CTS Summer Student Investigates Sleep and Cytokines

About the Author

My name is Sarah and I am a university student majoring in in biological sciences. I compete on the Women’s Volleyball team and I am a member of Student Leadership. I have always been curious about the world around me, so when I stepped into my first biology class I knew I had finally found a subject that was truly fun for me in school. However, I also have a passion for art and creativity. My goal is to become a dermatologist and open my own skincare line so that I can combine my passions.


This experience as a summer intern on the California Teachers Study has pushed me to open my mind more by forcing the quantitative and creative sides of my mind to come together to draw conclusions from data. I am looking forward to continuing to learn and create in whatever opportunities life hands me in the future.


Sarah, a CTS summer student, presents her poster on the association between sleep characteristics and cytokine levels

My Research Project

For my project, I worked with Dr. Sophia Wang to study which risk factors might be associated with elevated/abnormal cytokine levels among California Teachers Study participants. Cytokines are hormone-like proteins that are part of the immune system and trigger certain responses such as inflammation. Chronic inflammation and over-active immune responses have been linked to an increased risk of cancer and other diseases.

The goal of this project was to determine if a participants' quality of sleep was associated with having elevated cytokine levels. Poor sleep is linked to many diseases, such as inflammatory bowel disease, cancer, and cardiovascular disease. Inflammation plays a key role in each of these diseases, and previous students have reported significant associations between sleep activity and increased levels of a few inflammatory biomarkers.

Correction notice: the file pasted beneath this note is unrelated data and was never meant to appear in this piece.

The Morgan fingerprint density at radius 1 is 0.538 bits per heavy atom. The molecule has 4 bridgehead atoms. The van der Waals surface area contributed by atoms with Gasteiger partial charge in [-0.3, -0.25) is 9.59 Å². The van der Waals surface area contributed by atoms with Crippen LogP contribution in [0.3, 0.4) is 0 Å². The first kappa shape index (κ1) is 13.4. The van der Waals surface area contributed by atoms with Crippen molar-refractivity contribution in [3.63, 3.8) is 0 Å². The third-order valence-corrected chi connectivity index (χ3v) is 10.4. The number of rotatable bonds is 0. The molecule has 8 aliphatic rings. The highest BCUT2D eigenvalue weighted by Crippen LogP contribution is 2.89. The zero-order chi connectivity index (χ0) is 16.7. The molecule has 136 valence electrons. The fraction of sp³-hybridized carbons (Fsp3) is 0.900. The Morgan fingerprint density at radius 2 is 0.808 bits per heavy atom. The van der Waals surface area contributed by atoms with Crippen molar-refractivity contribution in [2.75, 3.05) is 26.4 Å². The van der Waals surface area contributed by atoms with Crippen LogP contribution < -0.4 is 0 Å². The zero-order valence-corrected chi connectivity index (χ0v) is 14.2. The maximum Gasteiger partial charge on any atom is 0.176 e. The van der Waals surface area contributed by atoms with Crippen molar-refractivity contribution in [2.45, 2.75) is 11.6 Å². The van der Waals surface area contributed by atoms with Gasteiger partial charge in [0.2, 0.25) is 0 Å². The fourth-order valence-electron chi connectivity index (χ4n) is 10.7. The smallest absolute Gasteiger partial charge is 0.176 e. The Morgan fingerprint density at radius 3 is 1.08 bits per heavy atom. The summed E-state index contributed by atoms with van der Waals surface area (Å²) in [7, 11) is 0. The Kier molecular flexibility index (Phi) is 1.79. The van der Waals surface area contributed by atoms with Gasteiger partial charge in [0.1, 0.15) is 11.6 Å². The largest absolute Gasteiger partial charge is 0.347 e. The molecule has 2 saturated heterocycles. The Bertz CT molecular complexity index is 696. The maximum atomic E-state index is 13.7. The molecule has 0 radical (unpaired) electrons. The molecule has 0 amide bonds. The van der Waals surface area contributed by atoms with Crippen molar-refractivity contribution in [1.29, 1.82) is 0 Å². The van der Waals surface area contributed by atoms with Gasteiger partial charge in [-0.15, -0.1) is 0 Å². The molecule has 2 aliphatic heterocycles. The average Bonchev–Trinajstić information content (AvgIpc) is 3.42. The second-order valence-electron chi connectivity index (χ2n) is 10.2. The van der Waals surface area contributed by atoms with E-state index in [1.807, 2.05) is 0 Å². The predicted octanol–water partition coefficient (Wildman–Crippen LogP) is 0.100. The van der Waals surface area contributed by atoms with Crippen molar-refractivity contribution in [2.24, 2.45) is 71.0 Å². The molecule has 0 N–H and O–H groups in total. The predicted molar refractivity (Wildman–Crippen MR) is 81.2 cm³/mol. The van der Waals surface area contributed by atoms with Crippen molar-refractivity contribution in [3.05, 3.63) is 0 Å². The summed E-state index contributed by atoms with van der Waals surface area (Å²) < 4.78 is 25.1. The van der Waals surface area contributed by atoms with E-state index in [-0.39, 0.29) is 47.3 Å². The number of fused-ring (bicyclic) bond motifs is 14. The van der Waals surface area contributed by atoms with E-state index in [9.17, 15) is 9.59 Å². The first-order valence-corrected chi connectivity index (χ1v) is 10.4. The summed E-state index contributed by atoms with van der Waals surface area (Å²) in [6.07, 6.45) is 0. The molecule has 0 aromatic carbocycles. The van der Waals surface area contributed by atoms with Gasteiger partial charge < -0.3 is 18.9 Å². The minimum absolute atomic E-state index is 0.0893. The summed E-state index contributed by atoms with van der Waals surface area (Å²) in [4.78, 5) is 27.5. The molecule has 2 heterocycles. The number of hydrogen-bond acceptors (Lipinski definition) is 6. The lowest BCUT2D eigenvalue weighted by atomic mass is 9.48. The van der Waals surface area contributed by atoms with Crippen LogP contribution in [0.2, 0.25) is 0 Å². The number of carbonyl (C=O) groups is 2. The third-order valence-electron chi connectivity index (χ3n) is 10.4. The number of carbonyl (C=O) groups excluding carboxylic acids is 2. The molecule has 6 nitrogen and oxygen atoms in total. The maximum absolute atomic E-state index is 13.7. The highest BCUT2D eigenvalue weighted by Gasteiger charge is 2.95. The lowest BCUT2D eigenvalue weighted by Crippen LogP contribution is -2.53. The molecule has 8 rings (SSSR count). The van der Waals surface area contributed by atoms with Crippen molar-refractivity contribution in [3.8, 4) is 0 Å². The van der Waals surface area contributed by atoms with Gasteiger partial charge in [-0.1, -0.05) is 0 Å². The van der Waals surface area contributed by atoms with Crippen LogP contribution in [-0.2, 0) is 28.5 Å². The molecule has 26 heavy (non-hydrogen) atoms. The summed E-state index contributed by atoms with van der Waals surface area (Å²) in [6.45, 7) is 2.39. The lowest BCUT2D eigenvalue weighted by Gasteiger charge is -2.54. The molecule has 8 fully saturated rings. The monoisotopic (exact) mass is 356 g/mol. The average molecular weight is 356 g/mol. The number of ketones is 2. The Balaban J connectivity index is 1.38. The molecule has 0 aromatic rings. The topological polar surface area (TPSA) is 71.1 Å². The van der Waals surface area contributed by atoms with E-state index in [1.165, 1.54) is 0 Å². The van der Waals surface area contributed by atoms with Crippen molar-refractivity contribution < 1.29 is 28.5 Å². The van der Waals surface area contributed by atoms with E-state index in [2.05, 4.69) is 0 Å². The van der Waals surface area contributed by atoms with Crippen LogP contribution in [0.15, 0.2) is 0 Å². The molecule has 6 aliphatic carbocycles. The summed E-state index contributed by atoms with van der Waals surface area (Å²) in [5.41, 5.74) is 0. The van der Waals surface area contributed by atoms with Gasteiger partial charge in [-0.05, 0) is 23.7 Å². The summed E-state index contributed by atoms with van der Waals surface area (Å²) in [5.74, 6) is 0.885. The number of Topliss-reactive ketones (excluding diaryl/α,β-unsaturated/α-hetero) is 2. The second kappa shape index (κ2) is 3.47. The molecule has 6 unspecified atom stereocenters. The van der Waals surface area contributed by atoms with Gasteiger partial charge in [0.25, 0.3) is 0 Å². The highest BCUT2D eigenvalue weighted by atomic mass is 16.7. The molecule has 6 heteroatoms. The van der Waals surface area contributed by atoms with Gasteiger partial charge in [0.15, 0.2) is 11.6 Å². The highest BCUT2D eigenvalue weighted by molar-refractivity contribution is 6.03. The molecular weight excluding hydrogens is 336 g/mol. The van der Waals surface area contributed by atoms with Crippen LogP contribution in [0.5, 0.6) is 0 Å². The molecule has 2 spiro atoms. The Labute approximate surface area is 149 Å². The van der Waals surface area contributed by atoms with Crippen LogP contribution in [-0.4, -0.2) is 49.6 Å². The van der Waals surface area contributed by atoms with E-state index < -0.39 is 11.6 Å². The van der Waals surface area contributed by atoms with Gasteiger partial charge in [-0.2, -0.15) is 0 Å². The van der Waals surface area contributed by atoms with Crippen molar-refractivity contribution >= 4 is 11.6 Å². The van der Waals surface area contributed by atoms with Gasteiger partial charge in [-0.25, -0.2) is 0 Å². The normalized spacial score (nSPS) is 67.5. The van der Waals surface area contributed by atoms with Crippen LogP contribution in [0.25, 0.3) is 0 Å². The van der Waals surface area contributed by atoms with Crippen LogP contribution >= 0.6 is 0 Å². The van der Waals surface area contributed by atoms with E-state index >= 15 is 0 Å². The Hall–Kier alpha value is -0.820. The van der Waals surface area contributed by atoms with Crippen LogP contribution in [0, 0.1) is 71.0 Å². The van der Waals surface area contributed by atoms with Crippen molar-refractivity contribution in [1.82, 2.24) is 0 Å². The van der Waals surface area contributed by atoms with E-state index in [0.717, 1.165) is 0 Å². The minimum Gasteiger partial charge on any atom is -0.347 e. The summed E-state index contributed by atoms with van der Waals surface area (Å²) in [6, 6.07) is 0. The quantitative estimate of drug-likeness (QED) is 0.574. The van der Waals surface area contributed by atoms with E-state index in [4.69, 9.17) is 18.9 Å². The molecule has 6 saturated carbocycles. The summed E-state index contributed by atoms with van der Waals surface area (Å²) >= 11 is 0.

This project broadly investigated the association between sleep characteristics and inflammation by measuring cytokine levels. We hypothesized that irregular and poor sleep characteristics would be associated with increased levels of inflammatory cytokines.

We used data from 822 women who answered Questionnaire 5—disseminated in 2012—and had donated a blood sample to the study. The 822 women selected were sampled based on their sleep characteristics and had to have both donated blood and completed questionnaire 5.

This project focused on analyzing the levels of 16 cytokines, and comparing those cytokine levels with participant responses about their personal sleep quality and chronotype, i.e. whether they were a morning vs. evening person.

Our preliminary results indicated that there may be an increased risk of certain elevated inflammatory cytokines associated with participants who reported having “very bad sleep”. These results are consistent with our hypothesis that poor sleep is associated with elevated levels of inflammatory markers. Our evaluation of chronotype, however, did not yield any consistent associations with cytokine levels.

In this project we only examined the associations between sleep and cytokines; however, there are many other variables that may have an influence, such as age, BMI, smoking, diet, etc. In the future we would like to construct a multivariate model that includes potential confounders. After looking at all the possible variables that may be associated to inflammation and elevated cytokines we can more confidently state possible risk factors.

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